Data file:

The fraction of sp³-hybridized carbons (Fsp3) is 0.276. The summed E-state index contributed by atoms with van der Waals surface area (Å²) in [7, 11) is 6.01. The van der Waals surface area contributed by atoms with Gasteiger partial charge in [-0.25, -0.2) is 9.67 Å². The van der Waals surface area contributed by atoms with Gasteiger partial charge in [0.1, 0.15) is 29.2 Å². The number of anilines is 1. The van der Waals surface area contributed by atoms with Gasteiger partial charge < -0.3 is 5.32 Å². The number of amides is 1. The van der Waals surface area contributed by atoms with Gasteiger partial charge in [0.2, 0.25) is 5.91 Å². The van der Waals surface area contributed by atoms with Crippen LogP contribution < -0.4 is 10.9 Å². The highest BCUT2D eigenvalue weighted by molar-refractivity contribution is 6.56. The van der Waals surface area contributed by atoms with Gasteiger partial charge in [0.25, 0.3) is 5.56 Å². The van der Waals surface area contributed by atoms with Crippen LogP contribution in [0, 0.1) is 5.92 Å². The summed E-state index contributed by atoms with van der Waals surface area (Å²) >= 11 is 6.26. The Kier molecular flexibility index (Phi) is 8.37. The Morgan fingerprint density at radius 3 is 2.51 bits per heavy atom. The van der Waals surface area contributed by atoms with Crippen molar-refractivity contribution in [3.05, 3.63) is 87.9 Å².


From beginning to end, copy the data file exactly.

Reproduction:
The fraction of sp³-hybridized carbons (Fsp3) is 0.276. The summed E-state index contributed by atoms with van der Waals surface area (Å²) in [7, 11) is 6.01. The van der Waals surface area contributed by atoms with Gasteiger partial charge in [-0.25, -0.2) is 9.67 Å². The van der Waals surface area contributed by atoms with Gasteiger partial charge in [0.1, 0.15) is 29.2 Å². The number of anilines is 1. The van der Waals surface area contributed by atoms with Gasteiger partial charge < -0.3 is 5.32 Å². The number of amides is 1. The van der Waals surface area contributed by atoms with Gasteiger partial charge in [0.2, 0.25) is 5.91 Å². The van der Waals surface area contributed by atoms with Crippen LogP contribution < -0.4 is 10.9 Å². The highest BCUT2D eigenvalue weighted by molar-refractivity contribution is 6.56. The van der Waals surface area contributed by atoms with Gasteiger partial charge in [0.25, 0.3) is 5.56 Å². The van der Waals surface area contributed by atoms with Crippen LogP contribution in [0, 0.1) is 5.92 Å². The summed E-state index contributed by atoms with van der Waals surface area (Å²) >= 11 is 6.26. The Kier molecular flexibility index (Phi) is 8.37. The Morgan fingerprint density at radius 3 is 2.51 bits per heavy atom. The van der Waals surface area contributed by atoms with Crippen molar-refractivity contribution in [3.05, 3.63) is 87.9 Å².